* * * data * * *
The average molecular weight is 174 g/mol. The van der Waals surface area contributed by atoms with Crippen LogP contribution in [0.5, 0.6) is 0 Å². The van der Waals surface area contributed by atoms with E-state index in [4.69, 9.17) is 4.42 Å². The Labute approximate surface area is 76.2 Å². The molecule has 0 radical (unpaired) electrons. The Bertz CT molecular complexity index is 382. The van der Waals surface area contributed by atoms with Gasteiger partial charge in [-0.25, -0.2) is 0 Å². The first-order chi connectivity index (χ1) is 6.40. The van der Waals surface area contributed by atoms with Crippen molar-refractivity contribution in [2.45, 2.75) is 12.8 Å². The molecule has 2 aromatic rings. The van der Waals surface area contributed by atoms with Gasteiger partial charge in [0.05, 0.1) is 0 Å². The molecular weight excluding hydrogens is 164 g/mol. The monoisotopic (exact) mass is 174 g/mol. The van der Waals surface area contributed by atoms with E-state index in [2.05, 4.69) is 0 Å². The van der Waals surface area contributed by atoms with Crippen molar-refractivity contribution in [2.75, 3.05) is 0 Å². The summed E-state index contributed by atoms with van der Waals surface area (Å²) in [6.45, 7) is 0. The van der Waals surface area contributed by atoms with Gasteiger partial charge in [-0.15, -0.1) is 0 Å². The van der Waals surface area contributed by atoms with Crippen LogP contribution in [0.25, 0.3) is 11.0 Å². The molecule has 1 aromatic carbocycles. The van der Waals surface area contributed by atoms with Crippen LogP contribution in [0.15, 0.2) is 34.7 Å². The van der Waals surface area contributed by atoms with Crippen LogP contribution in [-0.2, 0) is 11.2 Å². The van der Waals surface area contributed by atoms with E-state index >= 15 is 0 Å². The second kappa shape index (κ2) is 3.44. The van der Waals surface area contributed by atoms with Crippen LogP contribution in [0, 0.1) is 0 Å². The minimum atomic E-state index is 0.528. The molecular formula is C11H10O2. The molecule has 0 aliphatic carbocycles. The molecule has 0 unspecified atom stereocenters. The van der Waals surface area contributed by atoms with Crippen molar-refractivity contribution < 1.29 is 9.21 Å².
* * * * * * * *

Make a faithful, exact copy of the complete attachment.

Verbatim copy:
The average molecular weight is 174 g/mol. The van der Waals surface area contributed by atoms with Crippen LogP contribution in [0.5, 0.6) is 0 Å². The van der Waals surface area contributed by atoms with E-state index in [4.69, 9.17) is 4.42 Å². The Labute approximate surface area is 76.2 Å². The molecule has 0 radical (unpaired) electrons. The Bertz CT molecular complexity index is 382. The van der Waals surface area contributed by atoms with Gasteiger partial charge in [-0.25, -0.2) is 0 Å². The first-order chi connectivity index (χ1) is 6.40. The van der Waals surface area contributed by atoms with Crippen molar-refractivity contribution in [2.45, 2.75) is 12.8 Å². The molecule has 2 aromatic rings. The van der Waals surface area contributed by atoms with Gasteiger partial charge in [0.05, 0.1) is 0 Å². The molecular weight excluding hydrogens is 164 g/mol. The monoisotopic (exact) mass is 174 g/mol. The van der Waals surface area contributed by atoms with E-state index in [2.05, 4.69) is 0 Å². The van der Waals surface area contributed by atoms with Crippen molar-refractivity contribution in [2.75, 3.05) is 0 Å². The summed E-state index contributed by atoms with van der Waals surface area (Å²) in [6.45, 7) is 0. The van der Waals surface area contributed by atoms with Gasteiger partial charge in [-0.15, -0.1) is 0 Å². The van der Waals surface area contributed by atoms with Crippen LogP contribution in [0.25, 0.3) is 11.0 Å². The molecule has 1 aromatic carbocycles. The van der Waals surface area contributed by atoms with Crippen LogP contribution in [0.15, 0.2) is 34.7 Å². The van der Waals surface area contributed by atoms with Crippen LogP contribution in [-0.2, 0) is 11.2 Å². The van der Waals surface area contributed by atoms with E-state index >= 15 is 0 Å². The second kappa shape index (κ2) is 3.44. The van der Waals surface area contributed by atoms with Crippen LogP contribution in [0, 0.1) is 0 Å². The minimum atomic E-state index is 0.528. The molecular formula is C11H10O2. The molecule has 0 aliphatic carbocycles. The molecule has 0 unspecified atom stereocenters. The van der Waals surface area contributed by atoms with Crippen molar-refractivity contribution < 1.29 is 9.21 Å².